The increasing importance of the energy and environmental aspects associated with any activity has caused a great need as well as a growing interest in diversification and energy saving. With this objective, the search for and use of new initiatives based on clean alternative energies (electricity, hydrogen, biofuels, LPG and natural gas) has been encouraged.
In the case of the transport sector, thanks to these initiatives, there is an increase in the number of vehicles powered by LPG (bifuel with gasoline), although there is still a need to eliminate certain technological barriers to achieve their full development and be much more competitive and attractive for both fleets and individuals:
- Not optimal calibration: The lack of adequate calibration systems cause a high consumption of LPG, mechanical damage to engine parts, fault warnings due to poor injection and unstable idling, minimizing the advantages of greater autonomy and lower consumption that the use of LPG provides.
- Need for specific additives to protect the valves: LPG increases the temperature of the combustion chamber at high revolutions and it is necessary to use additives to reduce it and avoid the dreaded drying of the valves, which causes their failure over time.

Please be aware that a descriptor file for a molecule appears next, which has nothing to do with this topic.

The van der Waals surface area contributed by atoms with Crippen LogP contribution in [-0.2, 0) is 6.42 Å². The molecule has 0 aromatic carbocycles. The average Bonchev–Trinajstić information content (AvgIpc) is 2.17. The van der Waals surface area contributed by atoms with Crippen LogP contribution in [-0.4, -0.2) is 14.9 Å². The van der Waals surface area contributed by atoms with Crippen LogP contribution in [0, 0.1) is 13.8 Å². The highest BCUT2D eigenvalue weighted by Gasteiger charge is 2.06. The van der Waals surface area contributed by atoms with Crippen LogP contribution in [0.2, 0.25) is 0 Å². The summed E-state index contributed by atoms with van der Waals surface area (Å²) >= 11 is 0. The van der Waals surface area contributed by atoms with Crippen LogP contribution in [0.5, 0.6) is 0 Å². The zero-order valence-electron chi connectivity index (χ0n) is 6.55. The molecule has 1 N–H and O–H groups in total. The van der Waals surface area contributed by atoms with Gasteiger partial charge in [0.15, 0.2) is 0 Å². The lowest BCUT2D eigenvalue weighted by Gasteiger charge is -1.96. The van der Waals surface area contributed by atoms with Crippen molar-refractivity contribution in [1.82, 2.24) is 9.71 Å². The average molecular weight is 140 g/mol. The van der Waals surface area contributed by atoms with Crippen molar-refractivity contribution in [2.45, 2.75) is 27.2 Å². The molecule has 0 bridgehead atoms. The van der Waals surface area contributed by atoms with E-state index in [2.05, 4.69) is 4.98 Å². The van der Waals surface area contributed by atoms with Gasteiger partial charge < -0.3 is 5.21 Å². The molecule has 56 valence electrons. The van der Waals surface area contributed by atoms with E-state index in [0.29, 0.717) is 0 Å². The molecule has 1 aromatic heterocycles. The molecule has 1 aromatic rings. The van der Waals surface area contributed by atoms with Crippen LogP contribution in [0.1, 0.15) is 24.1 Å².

- Injection mismatches: The current systems, not being specific to LPG, have excess air due to mismatches in the injection, causing an increase in the combustion temperature, with the complications derived from it (drying of valves, etc.). Additionally, the control units of current vehicles do not have the appropriate technology to detect the fault, but instead store a code that will be discovered in a routine review when connected to the diagnostic machine. Predictive maintenance does not yet exist.
It is for all the above, that the promotion of alternative energy such as LPG, needs R&D developments, such as the one proposed, aimed at improving the current state of the art, in terms of calibration, systems injection and optimized mixtures to reduce the need for additives.
General objective of the project.
The main goal of the project is the definition, design, development, validation and homologation of a prototype of urban bus based on a 100% efficient propulsion system with an optimized injection method (liquid in injection) as well as with a predictive maintenance program.
This design will result in the first prototype of an urban bus powered 100% with LPG in an efficient way, homologated for the European regulation of emission control Euro VI.
The scope of the project will cover the innovations of the calibration, injection, fuel and lubricant systems, as well as the management of their maintenance that increase the efficiency and reliability of this type of vehicle propulsion. The general objective is the development of the calibrations of the injection and ignition systems, with the use of improved mixtures and lubricants for the integrated engine, ensuring that the performance of the engine is the highest possible, complying with the technical requirements derived from anti-pollution regulations.